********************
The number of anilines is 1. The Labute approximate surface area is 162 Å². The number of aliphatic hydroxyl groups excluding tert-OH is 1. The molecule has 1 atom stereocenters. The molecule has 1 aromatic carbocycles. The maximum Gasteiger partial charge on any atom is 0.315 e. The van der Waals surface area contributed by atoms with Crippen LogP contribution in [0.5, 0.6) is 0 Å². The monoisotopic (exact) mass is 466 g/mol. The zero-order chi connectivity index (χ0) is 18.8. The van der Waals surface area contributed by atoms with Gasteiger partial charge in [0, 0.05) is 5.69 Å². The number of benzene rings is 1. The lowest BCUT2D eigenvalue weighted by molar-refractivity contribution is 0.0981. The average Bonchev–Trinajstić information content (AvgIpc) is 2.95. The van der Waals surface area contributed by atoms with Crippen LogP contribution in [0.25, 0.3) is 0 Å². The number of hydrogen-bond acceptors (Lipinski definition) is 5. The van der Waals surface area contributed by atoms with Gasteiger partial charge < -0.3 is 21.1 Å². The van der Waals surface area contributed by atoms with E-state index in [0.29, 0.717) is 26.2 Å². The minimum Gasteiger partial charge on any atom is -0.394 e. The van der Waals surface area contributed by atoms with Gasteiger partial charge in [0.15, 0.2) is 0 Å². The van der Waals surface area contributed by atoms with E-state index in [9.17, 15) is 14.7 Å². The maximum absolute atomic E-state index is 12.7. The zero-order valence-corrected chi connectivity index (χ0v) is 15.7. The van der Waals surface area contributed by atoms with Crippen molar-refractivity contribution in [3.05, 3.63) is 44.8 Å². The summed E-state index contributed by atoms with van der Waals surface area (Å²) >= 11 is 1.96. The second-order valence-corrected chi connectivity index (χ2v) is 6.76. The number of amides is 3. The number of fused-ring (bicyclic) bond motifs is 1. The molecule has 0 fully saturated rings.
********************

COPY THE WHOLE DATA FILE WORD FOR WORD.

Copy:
The number of anilines is 1. The Labute approximate surface area is 162 Å². The number of aliphatic hydroxyl groups excluding tert-OH is 1. The molecule has 1 atom stereocenters. The molecule has 1 aromatic carbocycles. The maximum Gasteiger partial charge on any atom is 0.315 e. The van der Waals surface area contributed by atoms with Crippen LogP contribution in [0.5, 0.6) is 0 Å². The monoisotopic (exact) mass is 466 g/mol. The zero-order chi connectivity index (χ0) is 18.8. The van der Waals surface area contributed by atoms with Gasteiger partial charge in [0, 0.05) is 5.69 Å². The number of benzene rings is 1. The lowest BCUT2D eigenvalue weighted by molar-refractivity contribution is 0.0981. The average Bonchev–Trinajstić information content (AvgIpc) is 2.95. The van der Waals surface area contributed by atoms with Crippen LogP contribution in [0.25, 0.3) is 0 Å². The number of hydrogen-bond acceptors (Lipinski definition) is 5. The van der Waals surface area contributed by atoms with Gasteiger partial charge < -0.3 is 21.1 Å². The van der Waals surface area contributed by atoms with E-state index in [0.29, 0.717) is 26.2 Å². The minimum Gasteiger partial charge on any atom is -0.394 e. The van der Waals surface area contributed by atoms with Gasteiger partial charge in [0.15, 0.2) is 0 Å². The van der Waals surface area contributed by atoms with E-state index in [9.17, 15) is 14.7 Å². The maximum absolute atomic E-state index is 12.7. The zero-order valence-corrected chi connectivity index (χ0v) is 15.7. The van der Waals surface area contributed by atoms with Crippen molar-refractivity contribution in [3.05, 3.63) is 44.8 Å². The summed E-state index contributed by atoms with van der Waals surface area (Å²) >= 11 is 1.96. The second-order valence-corrected chi connectivity index (χ2v) is 6.76. The number of amides is 3. The number of fused-ring (bicyclic) bond motifs is 1. The molecule has 0 fully saturated rings.